‘White Teeth’ is the debut novel by Zadie Smith – and is the first of the many modern classics that I want to read this year! Published in 2000 by Penguin Books, it tells the tales of the Iqbal family, the Jones family, and, in the later sections of the novel, the Chalfen family. Jamaican patois merges with Bangladeshi culture and British cynicism in a book that screams of multiculturalism.
I couldn’t quite believe it when I saw that this is a debut. ‘White Teeth’ is a whopper of a novel, banking in at 542 pages. And, incredibly, I enjoyed every single one. The three families are full of personality – every character has their own hopes, dreams, and fears, and they converge into a huge dysfunctional cast. We follow Archie and Samad from their experiences in the Second World War to New Year’s Eve of 1992 as their families expand, splinter, and come together in a final act of – well, it could be called love. Every character is given a chance to speak, and although the other characters vocalise their judgement, Smith doesn’t (although the authorial voice is wonderfully coy).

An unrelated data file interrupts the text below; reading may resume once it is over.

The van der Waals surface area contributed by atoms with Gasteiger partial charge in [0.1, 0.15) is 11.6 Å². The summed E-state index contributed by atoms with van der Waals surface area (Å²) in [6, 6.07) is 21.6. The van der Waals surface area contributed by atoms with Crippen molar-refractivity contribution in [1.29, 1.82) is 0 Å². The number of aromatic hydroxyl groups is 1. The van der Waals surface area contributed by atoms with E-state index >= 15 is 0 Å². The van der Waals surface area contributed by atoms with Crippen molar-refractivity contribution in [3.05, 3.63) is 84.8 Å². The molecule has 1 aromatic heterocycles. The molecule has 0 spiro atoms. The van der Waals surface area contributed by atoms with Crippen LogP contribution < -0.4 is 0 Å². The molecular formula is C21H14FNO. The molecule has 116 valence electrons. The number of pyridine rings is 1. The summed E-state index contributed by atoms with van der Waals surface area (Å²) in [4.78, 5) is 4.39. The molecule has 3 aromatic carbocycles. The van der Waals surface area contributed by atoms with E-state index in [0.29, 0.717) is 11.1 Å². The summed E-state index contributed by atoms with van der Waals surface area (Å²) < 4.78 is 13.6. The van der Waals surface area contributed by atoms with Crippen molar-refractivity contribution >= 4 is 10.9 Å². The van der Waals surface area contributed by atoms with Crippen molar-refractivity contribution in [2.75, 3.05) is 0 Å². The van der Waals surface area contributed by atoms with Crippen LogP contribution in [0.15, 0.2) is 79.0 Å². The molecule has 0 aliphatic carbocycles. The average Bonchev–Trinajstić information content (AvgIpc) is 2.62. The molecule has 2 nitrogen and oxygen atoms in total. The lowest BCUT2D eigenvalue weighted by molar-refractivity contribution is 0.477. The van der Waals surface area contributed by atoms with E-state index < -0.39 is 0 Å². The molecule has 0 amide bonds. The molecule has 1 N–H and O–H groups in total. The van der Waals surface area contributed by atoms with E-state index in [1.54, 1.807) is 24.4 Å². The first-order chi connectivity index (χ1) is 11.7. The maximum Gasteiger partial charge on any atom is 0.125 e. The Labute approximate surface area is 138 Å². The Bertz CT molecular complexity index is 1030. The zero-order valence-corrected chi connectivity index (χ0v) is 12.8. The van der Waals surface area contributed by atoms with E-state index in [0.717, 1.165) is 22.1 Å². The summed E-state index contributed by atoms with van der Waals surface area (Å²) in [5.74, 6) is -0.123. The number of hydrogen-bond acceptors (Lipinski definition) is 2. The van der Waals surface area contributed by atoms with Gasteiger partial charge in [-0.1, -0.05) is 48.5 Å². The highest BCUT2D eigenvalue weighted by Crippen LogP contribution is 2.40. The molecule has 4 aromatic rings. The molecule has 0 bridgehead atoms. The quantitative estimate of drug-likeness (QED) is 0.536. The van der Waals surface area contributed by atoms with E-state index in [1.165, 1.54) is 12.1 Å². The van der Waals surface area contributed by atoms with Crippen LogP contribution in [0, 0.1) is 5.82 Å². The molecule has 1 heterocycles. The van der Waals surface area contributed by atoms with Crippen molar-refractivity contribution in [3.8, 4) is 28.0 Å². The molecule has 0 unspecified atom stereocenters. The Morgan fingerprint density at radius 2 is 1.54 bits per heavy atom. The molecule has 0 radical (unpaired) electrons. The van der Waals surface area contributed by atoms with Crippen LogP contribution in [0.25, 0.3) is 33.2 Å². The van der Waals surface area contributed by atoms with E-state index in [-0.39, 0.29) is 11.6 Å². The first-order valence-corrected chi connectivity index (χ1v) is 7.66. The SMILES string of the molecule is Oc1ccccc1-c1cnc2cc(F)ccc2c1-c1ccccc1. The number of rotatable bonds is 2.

The novel speaks frankly about religious fanaticism, history, and the debate between science and religion in genetic mutation. However, that makes it sound boring, which it most definitely isn’t. There is such humour to ‘White Teeth’ – much of it a bit morbid, but that’s what made it appeal to me. Life or death situation? Toss a coin! The characters’ ‘what happens will happen’ approach to life feels so familiar to me – I know these people!
Finally, apparently Channel 4 adapted ‘White Teeth’ into a TV series, which I would love to see. I’m definitely considering doing a post about how well it adapts to the screen – we shall see! For now, I would definitely recommend picking this up, if you haven’t already. This is London, and right now, a little reminder about the amazing multiculturalism of the UK is what we need right now.